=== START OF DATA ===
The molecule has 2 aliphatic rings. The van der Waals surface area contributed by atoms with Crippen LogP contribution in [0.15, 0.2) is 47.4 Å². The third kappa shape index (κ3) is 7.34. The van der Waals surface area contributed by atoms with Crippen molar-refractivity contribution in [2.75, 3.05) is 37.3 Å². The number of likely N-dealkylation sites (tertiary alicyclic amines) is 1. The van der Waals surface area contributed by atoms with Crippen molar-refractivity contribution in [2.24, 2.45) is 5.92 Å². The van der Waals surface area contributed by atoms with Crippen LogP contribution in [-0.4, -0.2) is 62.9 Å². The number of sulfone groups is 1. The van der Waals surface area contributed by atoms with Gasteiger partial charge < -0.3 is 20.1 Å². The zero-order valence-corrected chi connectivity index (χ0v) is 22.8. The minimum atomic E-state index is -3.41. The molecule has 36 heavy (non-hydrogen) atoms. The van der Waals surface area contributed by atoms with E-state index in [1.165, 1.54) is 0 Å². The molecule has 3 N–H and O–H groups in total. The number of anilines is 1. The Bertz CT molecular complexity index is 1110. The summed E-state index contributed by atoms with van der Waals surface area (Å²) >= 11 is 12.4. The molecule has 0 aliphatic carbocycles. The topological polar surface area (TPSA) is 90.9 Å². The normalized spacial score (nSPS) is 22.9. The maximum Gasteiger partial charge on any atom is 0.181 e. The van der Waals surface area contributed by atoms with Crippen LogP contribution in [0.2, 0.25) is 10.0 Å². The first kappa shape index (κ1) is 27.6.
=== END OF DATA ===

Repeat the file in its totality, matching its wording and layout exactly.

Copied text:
The molecule has 2 aliphatic rings. The van der Waals surface area contributed by atoms with Crippen LogP contribution in [0.15, 0.2) is 47.4 Å². The third kappa shape index (κ3) is 7.34. The van der Waals surface area contributed by atoms with Crippen molar-refractivity contribution in [2.75, 3.05) is 37.3 Å². The number of likely N-dealkylation sites (tertiary alicyclic amines) is 1. The van der Waals surface area contributed by atoms with Crippen molar-refractivity contribution in [2.24, 2.45) is 5.92 Å². The van der Waals surface area contributed by atoms with Crippen LogP contribution in [-0.4, -0.2) is 62.9 Å². The number of sulfone groups is 1. The van der Waals surface area contributed by atoms with Gasteiger partial charge < -0.3 is 20.1 Å². The zero-order valence-corrected chi connectivity index (χ0v) is 22.8. The minimum atomic E-state index is -3.41. The molecule has 36 heavy (non-hydrogen) atoms. The van der Waals surface area contributed by atoms with E-state index in [1.165, 1.54) is 0 Å². The molecule has 3 N–H and O–H groups in total. The number of anilines is 1. The Bertz CT molecular complexity index is 1110. The summed E-state index contributed by atoms with van der Waals surface area (Å²) >= 11 is 12.4. The molecule has 0 aliphatic carbocycles. The topological polar surface area (TPSA) is 90.9 Å². The normalized spacial score (nSPS) is 22.9. The maximum Gasteiger partial charge on any atom is 0.181 e. The van der Waals surface area contributed by atoms with Crippen LogP contribution in [0.2, 0.25) is 10.0 Å². The first kappa shape index (κ1) is 27.6.